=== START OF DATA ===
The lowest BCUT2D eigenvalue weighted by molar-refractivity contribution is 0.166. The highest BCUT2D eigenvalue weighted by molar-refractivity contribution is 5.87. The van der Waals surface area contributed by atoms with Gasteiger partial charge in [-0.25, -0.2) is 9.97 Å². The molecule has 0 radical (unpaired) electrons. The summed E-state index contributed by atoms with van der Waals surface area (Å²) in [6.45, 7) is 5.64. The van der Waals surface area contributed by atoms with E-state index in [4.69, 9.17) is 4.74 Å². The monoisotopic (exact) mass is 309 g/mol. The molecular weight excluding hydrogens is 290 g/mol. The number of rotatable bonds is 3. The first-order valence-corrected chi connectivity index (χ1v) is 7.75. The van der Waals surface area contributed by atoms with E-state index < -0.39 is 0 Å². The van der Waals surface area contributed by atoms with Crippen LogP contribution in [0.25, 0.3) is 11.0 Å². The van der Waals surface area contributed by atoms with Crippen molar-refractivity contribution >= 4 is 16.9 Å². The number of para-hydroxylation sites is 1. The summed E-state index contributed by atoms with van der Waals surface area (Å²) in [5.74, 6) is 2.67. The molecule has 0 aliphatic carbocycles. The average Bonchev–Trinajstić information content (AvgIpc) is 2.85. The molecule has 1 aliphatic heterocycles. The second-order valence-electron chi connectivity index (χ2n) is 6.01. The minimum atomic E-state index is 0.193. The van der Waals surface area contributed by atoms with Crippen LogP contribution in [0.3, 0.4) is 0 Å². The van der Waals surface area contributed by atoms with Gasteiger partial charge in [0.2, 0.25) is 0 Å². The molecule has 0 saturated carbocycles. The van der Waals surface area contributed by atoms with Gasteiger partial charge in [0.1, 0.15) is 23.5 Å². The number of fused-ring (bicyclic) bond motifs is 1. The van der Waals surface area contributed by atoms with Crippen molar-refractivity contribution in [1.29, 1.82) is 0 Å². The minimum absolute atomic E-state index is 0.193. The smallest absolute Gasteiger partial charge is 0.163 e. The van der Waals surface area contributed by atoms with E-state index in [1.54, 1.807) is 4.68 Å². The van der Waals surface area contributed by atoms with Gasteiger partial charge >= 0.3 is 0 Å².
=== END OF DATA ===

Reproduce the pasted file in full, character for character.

The lowest BCUT2D eigenvalue weighted by molar-refractivity contribution is 0.166. The highest BCUT2D eigenvalue weighted by molar-refractivity contribution is 5.87. The van der Waals surface area contributed by atoms with Gasteiger partial charge in [-0.25, -0.2) is 9.97 Å². The molecule has 0 radical (unpaired) electrons. The summed E-state index contributed by atoms with van der Waals surface area (Å²) in [6.45, 7) is 5.64. The van der Waals surface area contributed by atoms with E-state index in [4.69, 9.17) is 4.74 Å². The monoisotopic (exact) mass is 309 g/mol. The molecular weight excluding hydrogens is 290 g/mol. The number of rotatable bonds is 3. The first-order valence-corrected chi connectivity index (χ1v) is 7.75. The van der Waals surface area contributed by atoms with E-state index < -0.39 is 0 Å². The van der Waals surface area contributed by atoms with Crippen LogP contribution in [0.25, 0.3) is 11.0 Å². The van der Waals surface area contributed by atoms with Crippen molar-refractivity contribution >= 4 is 16.9 Å². The number of para-hydroxylation sites is 1. The summed E-state index contributed by atoms with van der Waals surface area (Å²) in [5.74, 6) is 2.67. The molecule has 0 aliphatic carbocycles. The average Bonchev–Trinajstić information content (AvgIpc) is 2.85. The molecule has 1 aliphatic heterocycles. The second-order valence-electron chi connectivity index (χ2n) is 6.01. The minimum atomic E-state index is 0.193. The van der Waals surface area contributed by atoms with Crippen LogP contribution in [0.3, 0.4) is 0 Å². The van der Waals surface area contributed by atoms with Gasteiger partial charge in [0.2, 0.25) is 0 Å². The molecule has 0 saturated carbocycles. The van der Waals surface area contributed by atoms with Gasteiger partial charge in [0.1, 0.15) is 23.5 Å². The number of fused-ring (bicyclic) bond motifs is 1. The van der Waals surface area contributed by atoms with Crippen molar-refractivity contribution in [1.29, 1.82) is 0 Å². The minimum absolute atomic E-state index is 0.193. The smallest absolute Gasteiger partial charge is 0.163 e. The van der Waals surface area contributed by atoms with E-state index in [1.54, 1.807) is 4.68 Å². The van der Waals surface area contributed by atoms with Gasteiger partial charge >= 0.3 is 0 Å².